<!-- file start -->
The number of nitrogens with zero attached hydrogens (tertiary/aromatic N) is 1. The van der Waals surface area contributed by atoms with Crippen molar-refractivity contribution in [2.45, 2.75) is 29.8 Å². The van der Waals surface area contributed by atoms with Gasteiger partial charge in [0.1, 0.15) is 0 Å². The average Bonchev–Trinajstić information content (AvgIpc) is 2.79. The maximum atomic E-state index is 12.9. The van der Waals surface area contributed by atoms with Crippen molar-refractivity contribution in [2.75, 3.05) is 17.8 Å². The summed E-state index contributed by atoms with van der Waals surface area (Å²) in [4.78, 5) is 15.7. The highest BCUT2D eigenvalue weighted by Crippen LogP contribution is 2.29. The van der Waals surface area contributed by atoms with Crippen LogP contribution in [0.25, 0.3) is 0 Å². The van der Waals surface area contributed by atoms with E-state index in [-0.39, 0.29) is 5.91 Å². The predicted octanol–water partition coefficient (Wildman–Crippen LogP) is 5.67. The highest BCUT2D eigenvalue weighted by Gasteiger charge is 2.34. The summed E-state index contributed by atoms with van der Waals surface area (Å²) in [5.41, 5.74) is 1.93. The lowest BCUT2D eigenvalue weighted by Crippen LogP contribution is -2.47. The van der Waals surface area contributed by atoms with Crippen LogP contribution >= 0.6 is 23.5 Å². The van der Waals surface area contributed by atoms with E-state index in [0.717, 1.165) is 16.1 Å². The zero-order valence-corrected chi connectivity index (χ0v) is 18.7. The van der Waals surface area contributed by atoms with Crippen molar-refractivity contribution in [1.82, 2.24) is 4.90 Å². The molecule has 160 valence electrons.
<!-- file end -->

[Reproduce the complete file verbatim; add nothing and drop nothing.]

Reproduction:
The number of nitrogens with zero attached hydrogens (tertiary/aromatic N) is 1. The van der Waals surface area contributed by atoms with Crippen molar-refractivity contribution in [2.45, 2.75) is 29.8 Å². The van der Waals surface area contributed by atoms with Gasteiger partial charge in [0.1, 0.15) is 0 Å². The average Bonchev–Trinajstić information content (AvgIpc) is 2.79. The maximum atomic E-state index is 12.9. The van der Waals surface area contributed by atoms with Crippen molar-refractivity contribution in [2.75, 3.05) is 17.8 Å². The summed E-state index contributed by atoms with van der Waals surface area (Å²) in [4.78, 5) is 15.7. The highest BCUT2D eigenvalue weighted by Crippen LogP contribution is 2.29. The van der Waals surface area contributed by atoms with Crippen LogP contribution in [0.25, 0.3) is 0 Å². The van der Waals surface area contributed by atoms with E-state index in [-0.39, 0.29) is 5.91 Å². The predicted octanol–water partition coefficient (Wildman–Crippen LogP) is 5.67. The highest BCUT2D eigenvalue weighted by Gasteiger charge is 2.34. The summed E-state index contributed by atoms with van der Waals surface area (Å²) in [5.41, 5.74) is 1.93. The lowest BCUT2D eigenvalue weighted by Crippen LogP contribution is -2.47. The van der Waals surface area contributed by atoms with Crippen LogP contribution >= 0.6 is 23.5 Å². The van der Waals surface area contributed by atoms with E-state index in [0.717, 1.165) is 16.1 Å². The zero-order valence-corrected chi connectivity index (χ0v) is 18.7. The van der Waals surface area contributed by atoms with Crippen molar-refractivity contribution in [1.82, 2.24) is 4.90 Å². The molecule has 160 valence electrons.